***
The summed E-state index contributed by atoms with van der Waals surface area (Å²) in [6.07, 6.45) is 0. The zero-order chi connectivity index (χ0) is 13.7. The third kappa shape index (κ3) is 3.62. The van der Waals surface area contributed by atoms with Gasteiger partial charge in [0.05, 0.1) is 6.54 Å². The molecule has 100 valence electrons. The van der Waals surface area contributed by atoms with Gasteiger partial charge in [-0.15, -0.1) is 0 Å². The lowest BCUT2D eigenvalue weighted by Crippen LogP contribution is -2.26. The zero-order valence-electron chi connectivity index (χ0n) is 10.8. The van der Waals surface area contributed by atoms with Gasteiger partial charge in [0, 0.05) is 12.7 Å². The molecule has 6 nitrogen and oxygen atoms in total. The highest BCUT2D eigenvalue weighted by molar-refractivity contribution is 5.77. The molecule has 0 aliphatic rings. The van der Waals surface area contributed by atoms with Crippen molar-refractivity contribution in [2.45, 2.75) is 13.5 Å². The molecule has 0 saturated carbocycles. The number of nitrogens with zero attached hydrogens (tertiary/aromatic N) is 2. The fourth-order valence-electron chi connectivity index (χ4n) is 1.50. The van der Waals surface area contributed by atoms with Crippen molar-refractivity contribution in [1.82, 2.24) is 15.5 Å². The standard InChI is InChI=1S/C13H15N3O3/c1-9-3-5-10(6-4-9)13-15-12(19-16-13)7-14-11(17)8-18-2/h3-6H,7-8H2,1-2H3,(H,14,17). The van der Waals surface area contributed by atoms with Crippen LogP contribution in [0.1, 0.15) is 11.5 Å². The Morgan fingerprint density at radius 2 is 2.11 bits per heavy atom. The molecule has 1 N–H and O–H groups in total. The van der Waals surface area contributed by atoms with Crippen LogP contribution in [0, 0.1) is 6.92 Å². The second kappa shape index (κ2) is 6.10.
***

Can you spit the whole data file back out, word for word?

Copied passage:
The summed E-state index contributed by atoms with van der Waals surface area (Å²) in [6.07, 6.45) is 0. The zero-order chi connectivity index (χ0) is 13.7. The third kappa shape index (κ3) is 3.62. The van der Waals surface area contributed by atoms with Gasteiger partial charge in [0.05, 0.1) is 6.54 Å². The molecule has 100 valence electrons. The van der Waals surface area contributed by atoms with Gasteiger partial charge in [-0.15, -0.1) is 0 Å². The lowest BCUT2D eigenvalue weighted by Crippen LogP contribution is -2.26. The zero-order valence-electron chi connectivity index (χ0n) is 10.8. The van der Waals surface area contributed by atoms with Gasteiger partial charge in [0, 0.05) is 12.7 Å². The molecule has 6 nitrogen and oxygen atoms in total. The highest BCUT2D eigenvalue weighted by molar-refractivity contribution is 5.77. The molecule has 0 aliphatic rings. The van der Waals surface area contributed by atoms with Crippen molar-refractivity contribution in [2.45, 2.75) is 13.5 Å². The molecule has 0 saturated carbocycles. The number of nitrogens with zero attached hydrogens (tertiary/aromatic N) is 2. The fourth-order valence-electron chi connectivity index (χ4n) is 1.50. The van der Waals surface area contributed by atoms with Crippen molar-refractivity contribution in [1.82, 2.24) is 15.5 Å². The standard InChI is InChI=1S/C13H15N3O3/c1-9-3-5-10(6-4-9)13-15-12(19-16-13)7-14-11(17)8-18-2/h3-6H,7-8H2,1-2H3,(H,14,17). The van der Waals surface area contributed by atoms with Crippen LogP contribution in [0.1, 0.15) is 11.5 Å². The Morgan fingerprint density at radius 2 is 2.11 bits per heavy atom. The molecule has 1 N–H and O–H groups in total. The van der Waals surface area contributed by atoms with Crippen LogP contribution in [0, 0.1) is 6.92 Å². The second kappa shape index (κ2) is 6.10.